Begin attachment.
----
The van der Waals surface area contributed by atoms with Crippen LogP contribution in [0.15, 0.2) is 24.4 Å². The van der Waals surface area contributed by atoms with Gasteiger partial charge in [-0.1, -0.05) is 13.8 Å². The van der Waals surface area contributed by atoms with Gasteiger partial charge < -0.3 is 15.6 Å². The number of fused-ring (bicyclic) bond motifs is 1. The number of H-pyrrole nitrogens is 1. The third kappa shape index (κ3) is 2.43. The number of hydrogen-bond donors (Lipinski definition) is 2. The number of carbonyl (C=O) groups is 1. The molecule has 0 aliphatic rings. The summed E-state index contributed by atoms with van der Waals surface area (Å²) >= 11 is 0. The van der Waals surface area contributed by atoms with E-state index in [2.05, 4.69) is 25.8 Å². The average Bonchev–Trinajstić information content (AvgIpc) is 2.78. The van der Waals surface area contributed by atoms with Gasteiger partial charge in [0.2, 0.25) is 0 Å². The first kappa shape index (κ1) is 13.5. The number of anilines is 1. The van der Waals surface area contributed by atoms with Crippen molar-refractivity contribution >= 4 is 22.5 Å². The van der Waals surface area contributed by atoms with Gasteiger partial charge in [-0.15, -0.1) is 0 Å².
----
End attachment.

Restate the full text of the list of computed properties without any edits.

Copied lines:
The van der Waals surface area contributed by atoms with Crippen LogP contribution in [0.15, 0.2) is 24.4 Å². The van der Waals surface area contributed by atoms with Gasteiger partial charge in [-0.1, -0.05) is 13.8 Å². The van der Waals surface area contributed by atoms with Gasteiger partial charge < -0.3 is 15.6 Å². The number of fused-ring (bicyclic) bond motifs is 1. The number of H-pyrrole nitrogens is 1. The third kappa shape index (κ3) is 2.43. The number of hydrogen-bond donors (Lipinski definition) is 2. The number of carbonyl (C=O) groups is 1. The molecule has 0 aliphatic rings. The summed E-state index contributed by atoms with van der Waals surface area (Å²) >= 11 is 0. The van der Waals surface area contributed by atoms with E-state index in [2.05, 4.69) is 25.8 Å². The average Bonchev–Trinajstić information content (AvgIpc) is 2.78. The van der Waals surface area contributed by atoms with Gasteiger partial charge in [0.2, 0.25) is 0 Å². The first kappa shape index (κ1) is 13.5. The number of anilines is 1. The van der Waals surface area contributed by atoms with Crippen molar-refractivity contribution >= 4 is 22.5 Å². The van der Waals surface area contributed by atoms with Gasteiger partial charge in [-0.15, -0.1) is 0 Å².